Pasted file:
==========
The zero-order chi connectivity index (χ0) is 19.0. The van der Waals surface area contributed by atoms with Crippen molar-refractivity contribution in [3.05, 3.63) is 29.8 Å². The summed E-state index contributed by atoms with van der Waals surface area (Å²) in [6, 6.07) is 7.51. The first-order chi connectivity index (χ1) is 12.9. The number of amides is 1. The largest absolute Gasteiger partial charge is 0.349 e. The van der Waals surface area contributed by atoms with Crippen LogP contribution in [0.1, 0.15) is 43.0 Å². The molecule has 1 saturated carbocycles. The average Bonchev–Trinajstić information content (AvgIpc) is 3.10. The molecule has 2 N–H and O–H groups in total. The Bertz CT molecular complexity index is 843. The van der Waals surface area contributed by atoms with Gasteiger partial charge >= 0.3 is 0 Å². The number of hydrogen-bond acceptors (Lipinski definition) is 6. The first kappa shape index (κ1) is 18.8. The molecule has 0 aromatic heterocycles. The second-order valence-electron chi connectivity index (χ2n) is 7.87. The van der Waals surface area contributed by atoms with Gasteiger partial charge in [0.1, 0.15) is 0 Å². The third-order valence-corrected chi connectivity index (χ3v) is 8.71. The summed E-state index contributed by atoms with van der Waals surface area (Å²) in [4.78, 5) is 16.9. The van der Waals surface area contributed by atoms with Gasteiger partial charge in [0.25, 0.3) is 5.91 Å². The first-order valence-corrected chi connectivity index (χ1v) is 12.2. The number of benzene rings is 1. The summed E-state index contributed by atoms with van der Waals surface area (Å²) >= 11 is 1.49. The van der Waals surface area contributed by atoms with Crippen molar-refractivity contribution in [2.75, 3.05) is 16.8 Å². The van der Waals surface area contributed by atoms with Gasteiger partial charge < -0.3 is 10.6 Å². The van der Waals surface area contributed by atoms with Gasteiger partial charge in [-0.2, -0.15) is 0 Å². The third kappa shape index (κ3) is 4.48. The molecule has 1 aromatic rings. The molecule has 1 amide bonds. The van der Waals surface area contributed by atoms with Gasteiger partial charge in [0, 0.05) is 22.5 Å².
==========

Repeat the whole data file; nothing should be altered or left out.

The zero-order chi connectivity index (χ0) is 19.0. The van der Waals surface area contributed by atoms with Crippen molar-refractivity contribution in [3.05, 3.63) is 29.8 Å². The summed E-state index contributed by atoms with van der Waals surface area (Å²) in [6, 6.07) is 7.51. The first-order chi connectivity index (χ1) is 12.9. The number of amides is 1. The largest absolute Gasteiger partial charge is 0.349 e. The van der Waals surface area contributed by atoms with Crippen LogP contribution in [0.1, 0.15) is 43.0 Å². The molecule has 1 saturated carbocycles. The average Bonchev–Trinajstić information content (AvgIpc) is 3.10. The molecule has 2 N–H and O–H groups in total. The Bertz CT molecular complexity index is 843. The van der Waals surface area contributed by atoms with Gasteiger partial charge >= 0.3 is 0 Å². The number of hydrogen-bond acceptors (Lipinski definition) is 6. The first kappa shape index (κ1) is 18.8. The molecule has 0 aromatic heterocycles. The second-order valence-electron chi connectivity index (χ2n) is 7.87. The van der Waals surface area contributed by atoms with Gasteiger partial charge in [0.1, 0.15) is 0 Å². The third-order valence-corrected chi connectivity index (χ3v) is 8.71. The summed E-state index contributed by atoms with van der Waals surface area (Å²) in [4.78, 5) is 16.9. The van der Waals surface area contributed by atoms with Gasteiger partial charge in [0.25, 0.3) is 5.91 Å². The first-order valence-corrected chi connectivity index (χ1v) is 12.2. The number of benzene rings is 1. The summed E-state index contributed by atoms with van der Waals surface area (Å²) >= 11 is 1.49. The van der Waals surface area contributed by atoms with Crippen molar-refractivity contribution in [2.75, 3.05) is 16.8 Å². The van der Waals surface area contributed by atoms with Gasteiger partial charge < -0.3 is 10.6 Å². The van der Waals surface area contributed by atoms with Gasteiger partial charge in [-0.2, -0.15) is 0 Å². The third kappa shape index (κ3) is 4.48. The molecule has 1 aromatic rings. The molecule has 1 amide bonds. The van der Waals surface area contributed by atoms with Gasteiger partial charge in [0, 0.05) is 22.5 Å².